A Wayne State University School of Medicine pediatrician led a nationwide study that has determined the definitive safest depth and duration of body cooling to minimize injury in newborns deprived of oxygen during birth.
Seetha Shankaran, M.D., professor of Pediatrics and pioneering researcher of the technique to reduce injury from hypoxic ischemic encephalopathy, led the study that now delineates the acceptable temperature and length of that cooling. Published in the Journal of the American Medical Association, the results complete 20 years of research into the cooling technique.
The study, which involved 364 infants during a six-year period, determined that the safest depth and duration of hypothermia treatment – using a specially-designed “cooling blanket” – consists of lowering the oxygen-starved newborns’ body temperature to 33.5 degrees Celsius for a period of 72 hours.
“Neither longer cooling nor deeper cooling nor both were more superior to cooling for 72 hours at 33.5 degrees Celsius in reducing death or survival with disability at 18 months of age,” said Dr. Shankaran, who also serves as a neonatologist for Children’s Hospital of Michigan and Hutzel Women’s Hospital.
The finding is significant and surprising, Dr. Shankaran said, because earlier studies using animal models had suggested that lowering the temperature to 32 degrees Celsius and for a longer period (120 hours) might provide better injury protection.
The study reports the outcomes assessed during the neonates’ stay in the neonatal intensive care unit. Those who survived were followed up to 18 months of age to examine the effect of longer or deeper cooling on overall rate of death or disability, the primary outcome of the study.
Hypoxic ischemic encephalopathy occurs in approximately one in 1,000 full-term births in the U.S. each year as a result of interrupted blood-flow and lack of oxygen. The condition can be caused by problems as such as umbilical cord strangulation, placental abruption, cardiac or respiratory arrest in the mother during delivery or other disorders that decrease delivery of blood-borne oxygen to the infant during birth.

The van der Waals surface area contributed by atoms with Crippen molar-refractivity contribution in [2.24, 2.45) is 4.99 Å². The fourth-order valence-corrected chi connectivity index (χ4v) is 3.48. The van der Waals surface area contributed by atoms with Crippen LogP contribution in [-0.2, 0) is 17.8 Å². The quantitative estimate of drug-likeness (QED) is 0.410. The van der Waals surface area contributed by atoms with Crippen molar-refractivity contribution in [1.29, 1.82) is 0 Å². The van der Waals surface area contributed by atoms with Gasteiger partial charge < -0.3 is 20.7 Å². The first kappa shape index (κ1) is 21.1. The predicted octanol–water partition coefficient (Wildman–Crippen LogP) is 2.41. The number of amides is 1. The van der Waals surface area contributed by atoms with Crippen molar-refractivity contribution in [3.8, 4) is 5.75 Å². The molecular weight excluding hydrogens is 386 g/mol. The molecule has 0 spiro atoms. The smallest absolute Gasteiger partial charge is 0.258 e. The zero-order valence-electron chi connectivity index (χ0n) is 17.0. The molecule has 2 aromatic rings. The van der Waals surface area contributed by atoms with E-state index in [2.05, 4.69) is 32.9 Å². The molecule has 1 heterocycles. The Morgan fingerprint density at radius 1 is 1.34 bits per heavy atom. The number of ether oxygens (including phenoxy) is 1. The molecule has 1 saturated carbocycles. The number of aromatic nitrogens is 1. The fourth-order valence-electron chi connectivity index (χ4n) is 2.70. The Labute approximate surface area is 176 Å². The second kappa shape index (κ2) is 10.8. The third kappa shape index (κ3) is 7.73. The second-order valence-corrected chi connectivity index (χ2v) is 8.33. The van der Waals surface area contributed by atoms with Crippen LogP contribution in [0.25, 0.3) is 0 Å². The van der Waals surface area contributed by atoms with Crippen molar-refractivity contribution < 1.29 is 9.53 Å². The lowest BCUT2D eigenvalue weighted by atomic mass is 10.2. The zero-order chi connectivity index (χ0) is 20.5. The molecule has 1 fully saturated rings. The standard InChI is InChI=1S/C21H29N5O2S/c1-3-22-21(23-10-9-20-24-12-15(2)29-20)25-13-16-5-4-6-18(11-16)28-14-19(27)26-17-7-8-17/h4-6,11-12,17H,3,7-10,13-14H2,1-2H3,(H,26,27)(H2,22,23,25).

Between 15 percent and 20 percent of affected infants will die in infancy or early childhood. Another 25 percent will develop severe and permanent neuropsychological deficits, including mental retardation, visual or motor dysfunction, epilepsy or cerebral palsy.
For Dr. Shankaran, whose landmark 2005 study in the New England Journal of Medicine helped to make the 72-hour “cooling blanket” procedure the standard of care in treating HIE, the publication of the new trial was “a very encouraging step forward.
“I think we have shown clearly and with a great deal of accuracy that using whole-body cooling in the neonatal period at 33.5 C for 72 hours is safer than either longer cooling, deeper cooling or both.”
The results should have an immediate positive impact on clinicians who treat HIE-affected newborns in neonatal intensive care units. Clinicians should avoid cooling for either longer duration of time or for a greater depth.
Dr. Shankaran said the latest findings could not have occurred without “the tremendous amount of work that was done by all of the researchers in the Neonatal Research Network, or without the public dollars provided for this effort over the years by the National Institute of Child Health and Human Development.”